Two months ago I did a post called “The ADA: No Employment Decisions Based Upon Fears, Myths and Stereotypes.” I wrote about an ADA case and commented that “Now is as good a time as any to come back to the issue of employers claiming to base adverse employment decisions upon the ‘best interests of the employee’ with a disability.”

Today we will address similar issues under the PDA: The Pregnancy Disability Act.

Owl, Miss, Pregnant, Baby, Longing

In the ADA case, the EEOC sued Amtrak alleging that it withdrew an offer of employment to a machinist when it found out that he suffered from epilepsy, citing fears for the applicant’s safety “should he have a seizure” – notwithstanding that the applicant’s doctor had confirmed that he had been seizure-free for years and was fully and safely able to perform his essential job duties without limitation, while on medication.

The EEOC commented that the ADA protects Americans with disabilities from employment discrimination “based on myths and stereotypes about their conditions.” (Take a look at my prior post for more about stereotypes and myths and the ADA).

I repeated my oft-mentioned caution to employers not to discriminate against employees purporting to use concerns about their health or safety.  Such decisions better not be based upon outdated fears, myths or stereotypes!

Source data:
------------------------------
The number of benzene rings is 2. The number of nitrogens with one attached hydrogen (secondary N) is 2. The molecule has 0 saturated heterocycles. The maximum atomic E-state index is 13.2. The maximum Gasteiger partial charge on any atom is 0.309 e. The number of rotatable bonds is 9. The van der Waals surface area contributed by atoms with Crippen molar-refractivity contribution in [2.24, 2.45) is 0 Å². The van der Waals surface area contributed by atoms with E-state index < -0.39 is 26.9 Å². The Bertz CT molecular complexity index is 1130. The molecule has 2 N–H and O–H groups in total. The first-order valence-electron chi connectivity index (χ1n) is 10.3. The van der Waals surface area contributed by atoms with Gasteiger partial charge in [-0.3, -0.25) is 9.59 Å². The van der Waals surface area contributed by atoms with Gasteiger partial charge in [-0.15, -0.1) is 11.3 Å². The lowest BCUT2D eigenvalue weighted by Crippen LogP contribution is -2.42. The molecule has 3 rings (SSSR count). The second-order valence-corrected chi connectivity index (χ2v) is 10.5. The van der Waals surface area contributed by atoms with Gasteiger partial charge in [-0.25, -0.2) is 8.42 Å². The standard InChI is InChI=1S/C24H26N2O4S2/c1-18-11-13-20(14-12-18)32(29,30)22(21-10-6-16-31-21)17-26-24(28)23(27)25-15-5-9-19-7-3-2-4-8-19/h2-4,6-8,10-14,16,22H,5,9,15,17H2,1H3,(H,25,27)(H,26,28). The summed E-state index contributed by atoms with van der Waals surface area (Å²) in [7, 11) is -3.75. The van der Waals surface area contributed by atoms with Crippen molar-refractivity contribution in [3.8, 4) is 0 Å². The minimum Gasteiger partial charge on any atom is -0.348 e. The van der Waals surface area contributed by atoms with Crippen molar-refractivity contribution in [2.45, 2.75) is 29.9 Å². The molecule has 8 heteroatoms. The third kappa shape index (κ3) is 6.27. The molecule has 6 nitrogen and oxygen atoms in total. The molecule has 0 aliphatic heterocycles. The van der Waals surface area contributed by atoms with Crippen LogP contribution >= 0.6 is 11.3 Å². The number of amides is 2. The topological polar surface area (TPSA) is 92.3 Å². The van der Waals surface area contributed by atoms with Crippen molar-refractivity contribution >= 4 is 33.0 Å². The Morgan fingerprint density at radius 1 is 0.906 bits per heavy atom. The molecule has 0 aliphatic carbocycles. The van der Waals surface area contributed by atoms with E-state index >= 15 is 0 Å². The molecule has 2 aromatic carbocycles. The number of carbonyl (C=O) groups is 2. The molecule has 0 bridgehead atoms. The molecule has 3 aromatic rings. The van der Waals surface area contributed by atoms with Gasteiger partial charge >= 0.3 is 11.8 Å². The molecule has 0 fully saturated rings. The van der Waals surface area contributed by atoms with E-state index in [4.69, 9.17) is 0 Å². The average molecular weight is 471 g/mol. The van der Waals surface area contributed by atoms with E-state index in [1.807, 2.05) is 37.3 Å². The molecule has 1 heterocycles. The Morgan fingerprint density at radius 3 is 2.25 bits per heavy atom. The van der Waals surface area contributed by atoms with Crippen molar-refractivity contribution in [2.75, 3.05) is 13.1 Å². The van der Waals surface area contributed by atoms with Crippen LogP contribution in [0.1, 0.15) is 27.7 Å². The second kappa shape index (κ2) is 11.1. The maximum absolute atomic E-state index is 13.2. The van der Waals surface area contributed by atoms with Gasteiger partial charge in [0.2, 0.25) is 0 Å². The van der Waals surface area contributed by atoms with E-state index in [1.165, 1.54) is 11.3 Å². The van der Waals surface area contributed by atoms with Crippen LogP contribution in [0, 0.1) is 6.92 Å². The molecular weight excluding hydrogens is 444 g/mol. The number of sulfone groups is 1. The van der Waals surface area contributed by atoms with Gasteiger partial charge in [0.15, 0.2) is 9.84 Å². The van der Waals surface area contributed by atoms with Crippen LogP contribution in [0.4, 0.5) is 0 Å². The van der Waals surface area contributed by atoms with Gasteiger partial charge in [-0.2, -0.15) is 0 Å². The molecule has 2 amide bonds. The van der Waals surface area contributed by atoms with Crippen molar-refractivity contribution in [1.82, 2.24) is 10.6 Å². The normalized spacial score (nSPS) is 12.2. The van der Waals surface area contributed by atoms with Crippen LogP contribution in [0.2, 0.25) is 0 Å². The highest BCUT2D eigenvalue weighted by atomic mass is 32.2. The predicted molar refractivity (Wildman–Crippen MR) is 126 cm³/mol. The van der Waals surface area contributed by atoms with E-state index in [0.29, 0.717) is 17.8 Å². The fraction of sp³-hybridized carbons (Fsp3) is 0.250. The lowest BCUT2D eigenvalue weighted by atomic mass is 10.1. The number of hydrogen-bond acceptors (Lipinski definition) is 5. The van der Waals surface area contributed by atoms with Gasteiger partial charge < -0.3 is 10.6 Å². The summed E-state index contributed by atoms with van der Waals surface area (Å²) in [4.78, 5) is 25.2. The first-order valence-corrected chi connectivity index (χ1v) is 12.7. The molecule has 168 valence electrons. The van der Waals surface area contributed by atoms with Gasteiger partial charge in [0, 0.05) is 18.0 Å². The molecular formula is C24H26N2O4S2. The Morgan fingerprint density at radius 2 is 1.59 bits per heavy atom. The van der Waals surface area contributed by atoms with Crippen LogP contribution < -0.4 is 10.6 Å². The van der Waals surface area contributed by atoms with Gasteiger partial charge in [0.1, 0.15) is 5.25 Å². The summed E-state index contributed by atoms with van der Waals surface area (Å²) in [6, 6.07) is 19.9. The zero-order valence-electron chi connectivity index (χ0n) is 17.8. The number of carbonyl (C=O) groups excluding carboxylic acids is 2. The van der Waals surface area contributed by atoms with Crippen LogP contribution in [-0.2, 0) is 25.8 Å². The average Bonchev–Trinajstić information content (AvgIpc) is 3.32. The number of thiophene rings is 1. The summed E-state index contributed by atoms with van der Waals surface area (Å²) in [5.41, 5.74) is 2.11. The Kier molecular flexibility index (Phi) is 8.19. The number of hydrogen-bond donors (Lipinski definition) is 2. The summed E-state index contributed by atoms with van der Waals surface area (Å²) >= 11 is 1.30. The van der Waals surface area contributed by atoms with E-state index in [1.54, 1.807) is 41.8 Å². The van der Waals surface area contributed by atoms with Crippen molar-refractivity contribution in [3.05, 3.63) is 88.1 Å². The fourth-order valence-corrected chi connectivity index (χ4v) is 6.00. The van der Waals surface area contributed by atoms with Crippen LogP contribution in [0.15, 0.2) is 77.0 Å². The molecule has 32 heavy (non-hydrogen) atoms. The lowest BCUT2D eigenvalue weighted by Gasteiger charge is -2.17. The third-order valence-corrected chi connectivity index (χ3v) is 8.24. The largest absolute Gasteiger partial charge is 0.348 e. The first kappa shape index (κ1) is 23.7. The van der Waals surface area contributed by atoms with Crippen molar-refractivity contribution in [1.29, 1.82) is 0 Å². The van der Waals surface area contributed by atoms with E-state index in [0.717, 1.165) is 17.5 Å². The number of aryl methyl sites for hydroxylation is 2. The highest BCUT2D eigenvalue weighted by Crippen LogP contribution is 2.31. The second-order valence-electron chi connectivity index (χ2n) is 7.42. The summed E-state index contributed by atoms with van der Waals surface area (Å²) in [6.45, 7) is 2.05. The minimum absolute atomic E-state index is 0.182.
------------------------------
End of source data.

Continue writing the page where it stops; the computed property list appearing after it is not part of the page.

I recalled a case involving not the ADA but the PDA:  about an employer who fired a housekeeper after learning that she was pregnant, contending that “it could not allow her to continue to work as a housekeeper because of the potential harm to the development of her baby.”   An EEOC attorney said that “Employers may not bar pregnant employees from work because of outdated myths or stereotypes.”

Well, it did not take long for the EEOC to announce the settlement of a similar PDA case.   A Texas-area donut franchise allegedly forced an employee into unpaid leave when it’s owner/general manager “received information that [she] might be pregnant.”   The EEOC claimed that the owner refused to permit her to work “unless she provided a doctor’s release indicating that her pregnancy was not ‘high-risk’” (PDA violation) and then fired her when she complained about this (retaliation).

For this, the company will pay $45,000 in settlement.

The EEOC’s press release stated that “Under the PDA, an employer cannot force a pregnant employee, or one the employer suspects of being pregnant, to provide medical documentation proving that the employee can continue working, unless the employee requests some pregnancy-related accommodation. Further, if an employee complains about pregnancy discrimination, the employer must investigate that complaint and must not take any retaliatory employment action against her.”

And an EEOC attorney said that “An employer that imposes its own personal beliefs and concerns about an employee’s pregnancy on her violates federal law and invites legal action.”

Takeaway:  As I said in my prior ADA piece, the EEOC is still targeting baseless fears, outdated myths and stereotypes.